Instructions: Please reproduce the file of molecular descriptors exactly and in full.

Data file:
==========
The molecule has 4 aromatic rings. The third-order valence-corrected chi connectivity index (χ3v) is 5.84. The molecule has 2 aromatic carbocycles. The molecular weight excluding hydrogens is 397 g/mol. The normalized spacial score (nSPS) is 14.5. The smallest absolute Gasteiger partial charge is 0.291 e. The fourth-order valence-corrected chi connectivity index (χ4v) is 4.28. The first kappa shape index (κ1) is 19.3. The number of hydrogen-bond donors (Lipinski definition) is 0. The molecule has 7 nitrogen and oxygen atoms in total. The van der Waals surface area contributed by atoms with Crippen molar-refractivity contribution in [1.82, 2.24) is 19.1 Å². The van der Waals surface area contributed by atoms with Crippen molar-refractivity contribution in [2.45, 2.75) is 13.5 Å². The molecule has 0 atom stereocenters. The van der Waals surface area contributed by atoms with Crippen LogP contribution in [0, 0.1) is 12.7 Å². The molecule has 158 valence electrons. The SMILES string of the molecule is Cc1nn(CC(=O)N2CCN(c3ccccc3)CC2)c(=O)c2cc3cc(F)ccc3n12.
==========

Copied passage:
The molecule has 4 aromatic rings. The third-order valence-corrected chi connectivity index (χ3v) is 5.84. The molecule has 2 aromatic carbocycles. The molecular weight excluding hydrogens is 397 g/mol. The normalized spacial score (nSPS) is 14.5. The smallest absolute Gasteiger partial charge is 0.291 e. The fourth-order valence-corrected chi connectivity index (χ4v) is 4.28. The first kappa shape index (κ1) is 19.3. The number of hydrogen-bond donors (Lipinski definition) is 0. The molecule has 7 nitrogen and oxygen atoms in total. The van der Waals surface area contributed by atoms with Crippen molar-refractivity contribution in [1.82, 2.24) is 19.1 Å². The van der Waals surface area contributed by atoms with Crippen molar-refractivity contribution in [2.45, 2.75) is 13.5 Å². The molecule has 0 atom stereocenters. The van der Waals surface area contributed by atoms with Crippen LogP contribution in [0, 0.1) is 12.7 Å². The molecule has 158 valence electrons. The SMILES string of the molecule is Cc1nn(CC(=O)N2CCN(c3ccccc3)CC2)c(=O)c2cc3cc(F)ccc3n12.